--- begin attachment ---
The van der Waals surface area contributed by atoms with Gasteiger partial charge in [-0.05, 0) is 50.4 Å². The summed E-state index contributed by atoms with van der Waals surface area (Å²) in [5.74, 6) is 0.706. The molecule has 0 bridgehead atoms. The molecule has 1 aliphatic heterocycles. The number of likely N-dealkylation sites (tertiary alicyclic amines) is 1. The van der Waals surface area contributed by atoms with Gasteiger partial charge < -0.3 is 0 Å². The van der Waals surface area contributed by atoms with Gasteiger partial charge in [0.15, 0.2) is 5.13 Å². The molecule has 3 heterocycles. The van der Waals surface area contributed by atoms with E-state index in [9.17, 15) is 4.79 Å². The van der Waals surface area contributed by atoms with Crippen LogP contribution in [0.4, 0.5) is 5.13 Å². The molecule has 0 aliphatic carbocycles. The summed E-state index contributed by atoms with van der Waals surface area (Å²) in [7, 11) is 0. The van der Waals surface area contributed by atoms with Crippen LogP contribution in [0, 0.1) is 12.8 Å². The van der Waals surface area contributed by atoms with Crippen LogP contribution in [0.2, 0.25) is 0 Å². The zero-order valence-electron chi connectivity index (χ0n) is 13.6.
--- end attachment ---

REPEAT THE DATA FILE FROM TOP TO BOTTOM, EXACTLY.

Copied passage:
The van der Waals surface area contributed by atoms with Gasteiger partial charge in [-0.05, 0) is 50.4 Å². The summed E-state index contributed by atoms with van der Waals surface area (Å²) in [5.74, 6) is 0.706. The molecule has 0 bridgehead atoms. The molecule has 1 aliphatic heterocycles. The number of likely N-dealkylation sites (tertiary alicyclic amines) is 1. The van der Waals surface area contributed by atoms with Gasteiger partial charge < -0.3 is 0 Å². The van der Waals surface area contributed by atoms with Gasteiger partial charge in [0.15, 0.2) is 5.13 Å². The molecule has 3 heterocycles. The van der Waals surface area contributed by atoms with E-state index in [9.17, 15) is 4.79 Å². The van der Waals surface area contributed by atoms with Crippen LogP contribution in [0.4, 0.5) is 5.13 Å². The molecule has 0 aliphatic carbocycles. The summed E-state index contributed by atoms with van der Waals surface area (Å²) in [7, 11) is 0. The van der Waals surface area contributed by atoms with Crippen LogP contribution in [0, 0.1) is 12.8 Å². The van der Waals surface area contributed by atoms with Crippen LogP contribution in [0.2, 0.25) is 0 Å². The zero-order valence-electron chi connectivity index (χ0n) is 13.6.